David Black, Bastian Ganze, Julian Hettig, Christian Hansen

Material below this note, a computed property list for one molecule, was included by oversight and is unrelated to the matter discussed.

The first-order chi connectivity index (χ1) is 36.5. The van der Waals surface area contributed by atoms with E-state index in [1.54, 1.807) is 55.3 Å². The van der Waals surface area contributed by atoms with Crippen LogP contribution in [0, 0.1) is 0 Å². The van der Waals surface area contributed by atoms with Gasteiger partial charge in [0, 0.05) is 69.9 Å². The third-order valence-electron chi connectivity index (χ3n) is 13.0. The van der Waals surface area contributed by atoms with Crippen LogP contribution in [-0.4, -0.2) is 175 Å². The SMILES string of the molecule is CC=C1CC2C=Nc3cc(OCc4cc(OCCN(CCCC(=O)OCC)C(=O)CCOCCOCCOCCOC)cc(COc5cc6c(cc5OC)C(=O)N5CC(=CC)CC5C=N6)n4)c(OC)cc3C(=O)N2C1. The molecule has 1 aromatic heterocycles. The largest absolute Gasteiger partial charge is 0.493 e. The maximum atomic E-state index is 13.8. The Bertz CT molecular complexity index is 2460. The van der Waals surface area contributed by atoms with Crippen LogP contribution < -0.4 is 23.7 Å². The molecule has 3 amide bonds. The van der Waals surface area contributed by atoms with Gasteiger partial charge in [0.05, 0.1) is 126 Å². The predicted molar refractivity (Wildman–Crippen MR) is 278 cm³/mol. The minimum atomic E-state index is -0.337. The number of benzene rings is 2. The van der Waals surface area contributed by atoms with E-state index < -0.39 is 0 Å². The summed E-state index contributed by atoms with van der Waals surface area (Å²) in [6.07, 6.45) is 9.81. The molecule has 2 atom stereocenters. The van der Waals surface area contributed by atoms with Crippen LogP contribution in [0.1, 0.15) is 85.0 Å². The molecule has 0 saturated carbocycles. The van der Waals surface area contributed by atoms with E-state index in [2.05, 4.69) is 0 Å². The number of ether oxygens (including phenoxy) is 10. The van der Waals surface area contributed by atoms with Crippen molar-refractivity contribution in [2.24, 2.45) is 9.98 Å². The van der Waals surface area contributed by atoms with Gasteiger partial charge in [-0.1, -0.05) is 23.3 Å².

Free-hand gesture recognition technologies allow touchless interaction with a range of applications. However, touchless interaction concepts usually only provide primary, visual feedback on a screen. The lack of secondary tactile feedback, such as that of pressing a key or clicking a mouse, in interaction with free-hand gestures is one reason that such techniques have not been adopted as a standard means of input. This work explores the use of auditory display to improve free-hand gestures. Gestures using a Leap motion controller were augmented with auditory icons and continuous, model-based sonification. Three concepts were generated and evaluated using a sphere-selection task and a video frame selection task. The user experience of the participants was evaluated using NASA TLX and QUESI questionnaires. Results show that the combination of auditory and visual display outperform both purely auditory and purely visual displays in terms of subjective workload and performance measures.